2. "Ball Tongue"   4:29
3. "Need To"   4:01
4. "Clown"   4:37
5. "Divine"   2:51
6. "Faget"   5:49
7. "Shoots and Ladders"   5:22
8. "Predictable"   4:32
9. "Fake"   4:50
10. "Lies"   3:20
11. "Helmet in the Bush"   4:02
12. "Daddy" (a hidden track "Michael & Geri" starts at 14:06, after 5 minutes and 11 seconds of silence.) 17:31
Total length:
65:51

Chart positions[edit]

Credits[edit]

References[edit]

  1. ^ http://www.discogs.com/label/Indigo%20Ranch%20Studios
  2. ^ McIver, Joel (2002). "How did we get to nu-metal from old metal?". Nu-metal: The Next Generation of Rock & Punk. Omnibus Press. pp. 10; 12. ISBN 0-7119-9209-6. 
  3. ^ a b c d e f g Small 1998, p. 16.
  4. ^ a b Arvizu 2009, p. 63.
  5. ^ a b c Arvizu 2009, p. 64.
  6. ^ a b Arvizu 2009, p. 69.
  7. ^ Arvizu 2009, pp. 70–71.
  8. ^ Erlewine, Stephen Thomas. "Korn – Korn : Songs, Reviews, Credits, Awards : AllMusic". AllMusic. Retrieved October 17, 2012. 
  9. ^ Arvizu 2009, p. 74.
  10. ^ Arvizu 2009, p. 77.
  11. ^ Arvizu 2009, p. 78.
  12. ^ Furman 2000, p. 56.
  13. ^ Need To (CD). Korn. Epic Records. 1995. 
  14. ^ Strong, Martin; Peel, John (forward) (2004). The Great Rock Discography (Paperback) (7th ed.). New York City: Canongate US. p. 853. ISBN 978-1-84195-615-2. 
  15. ^ "Korn – Korn – Epic". CMJ New Music Monthly (17): 36. January 1995. 
  16. ^ Small 1998, p. 18.
  17. ^ a b c Furman 2000, pp. 49–52.
  18. ^ Arnopp 2001, p. 6.
  19. ^ Erlewine, Stephen Thomas. "Korn – Korn : Songs, Reviews, Credits, Awards : AllMusic". AllMusic. Retrieved October 17, 2012.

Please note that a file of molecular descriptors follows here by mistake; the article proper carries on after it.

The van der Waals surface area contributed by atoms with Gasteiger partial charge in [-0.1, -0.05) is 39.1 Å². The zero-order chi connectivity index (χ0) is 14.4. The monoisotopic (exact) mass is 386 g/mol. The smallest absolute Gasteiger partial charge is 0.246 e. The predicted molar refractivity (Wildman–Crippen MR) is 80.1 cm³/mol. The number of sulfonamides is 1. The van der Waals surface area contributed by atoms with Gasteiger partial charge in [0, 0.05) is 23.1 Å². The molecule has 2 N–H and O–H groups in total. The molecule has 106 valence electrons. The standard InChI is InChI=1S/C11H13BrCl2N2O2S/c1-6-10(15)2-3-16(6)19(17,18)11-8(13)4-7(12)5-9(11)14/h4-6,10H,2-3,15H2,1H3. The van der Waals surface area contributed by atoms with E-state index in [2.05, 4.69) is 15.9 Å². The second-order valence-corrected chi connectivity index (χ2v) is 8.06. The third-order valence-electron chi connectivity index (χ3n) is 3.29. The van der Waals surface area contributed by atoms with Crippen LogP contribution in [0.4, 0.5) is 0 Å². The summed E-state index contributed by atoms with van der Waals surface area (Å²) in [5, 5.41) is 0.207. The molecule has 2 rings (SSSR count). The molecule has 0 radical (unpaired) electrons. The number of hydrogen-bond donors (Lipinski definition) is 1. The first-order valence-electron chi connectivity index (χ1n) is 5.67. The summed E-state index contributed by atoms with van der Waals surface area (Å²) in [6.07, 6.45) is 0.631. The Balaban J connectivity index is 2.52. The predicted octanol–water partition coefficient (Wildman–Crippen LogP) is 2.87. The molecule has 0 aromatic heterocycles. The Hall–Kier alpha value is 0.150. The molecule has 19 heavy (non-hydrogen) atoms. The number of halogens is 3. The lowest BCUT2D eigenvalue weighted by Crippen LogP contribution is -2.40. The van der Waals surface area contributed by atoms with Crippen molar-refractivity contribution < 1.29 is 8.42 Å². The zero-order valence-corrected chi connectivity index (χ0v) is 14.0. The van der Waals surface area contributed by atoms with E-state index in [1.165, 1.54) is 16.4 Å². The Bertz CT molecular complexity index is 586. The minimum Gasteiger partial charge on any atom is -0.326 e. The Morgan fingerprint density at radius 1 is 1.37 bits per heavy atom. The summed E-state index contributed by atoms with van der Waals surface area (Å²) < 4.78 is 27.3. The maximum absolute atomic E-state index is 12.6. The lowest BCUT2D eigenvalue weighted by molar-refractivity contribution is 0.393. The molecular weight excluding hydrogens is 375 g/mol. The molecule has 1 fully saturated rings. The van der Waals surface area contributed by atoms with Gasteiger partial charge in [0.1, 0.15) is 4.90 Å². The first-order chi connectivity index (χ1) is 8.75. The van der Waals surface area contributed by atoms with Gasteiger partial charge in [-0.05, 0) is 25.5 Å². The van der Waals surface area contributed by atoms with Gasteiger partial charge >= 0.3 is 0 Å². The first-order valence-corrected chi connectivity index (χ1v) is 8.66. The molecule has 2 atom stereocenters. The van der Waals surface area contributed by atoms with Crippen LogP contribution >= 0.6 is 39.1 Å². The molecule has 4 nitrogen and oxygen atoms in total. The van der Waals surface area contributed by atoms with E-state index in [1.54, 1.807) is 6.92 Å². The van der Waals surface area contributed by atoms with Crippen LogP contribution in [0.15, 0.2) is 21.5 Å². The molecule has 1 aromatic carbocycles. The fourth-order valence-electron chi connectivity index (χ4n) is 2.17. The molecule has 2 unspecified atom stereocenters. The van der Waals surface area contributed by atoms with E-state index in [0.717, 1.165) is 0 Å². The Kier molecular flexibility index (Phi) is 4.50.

20. ^ Christgau, Robert (1995). "Turkey Shoot". The Village Voice (November 28) (New York). Retrieved September 11, 2014. 
  21. ^ a b c "RIAA – Gold & Platinum Searchable Database – October 17, 2012". riaa.com. Retrieved October 17, 2012. 
  22. ^ a b c "Korn – Korn | Billboard". billboard.com. Prometheus Global Media. Retrieved October 17, 2012. 
  23. ^ a b "charts.org.nz – Discography Korn". charts.org.nz. Retrieved October 17, 2012. 
  24. ^ a b "australian-charts.com – Discography Korn". australian-charts.com. Hung Medien. Retrieved October 17, 2012. 
  25. ^ a b "dutchcharts.nl – Discografie Korn". dutchcharts.nl (in Dutch). Hung Medien. Retrieved October 17, 2012. 
  26. ^ a b Zywietz, Tobias. "Chart Log UK: Alex K – Kyuss". zobbel.de. Retrieved October 17, 2012. 
  27. ^ "ARIA Charts – Accreditations – 1999 Albums". aria.com.au. Retrieved October 17, 2012. 
  28. ^ McIver, Joel (2002). Nu-Metal: The Next Generation of Rock & Punk – Joel McIver – Google Books. Omnibus Press. p. 23. ISBN 0711992096. 
  29. ^ a b c Arnopp 2002, pp. 6–7.
  30. ^ McIver 2002, p. 23.
  31. ^ Erlewine, Stephen Thomas. "Three Dollar Bill Y'all – Limp Bizkit : Songs, Reviews, Credits, Awards : AllMusic". AllMusic. Retrieved October 17, 2012. 
  32. ^ Anderson, Rick. "Slipknot – Slipknot : Songs, Reviews, Credits, Awards : AllMusic". AllMusic. Retrieved October 17, 2012. 
  33. ^ Birchmeier, Jason. "Iowa – Slipknot : Songs, Reviews, Credits, Awards : AllMusic". AllMusic. Retrieved October 17, 2012. 
  34. ^ "Superunknown: 50 Iconic Albums That Defined 1994". GuitarWorld.com. July 14, 2014. Retrieved July 14, 2014. 
  35. ^ "Item Display – RPM – Library and Archives Canada". collectionscanada.gc.ca. Retrieved October 17, 2012. 
Sources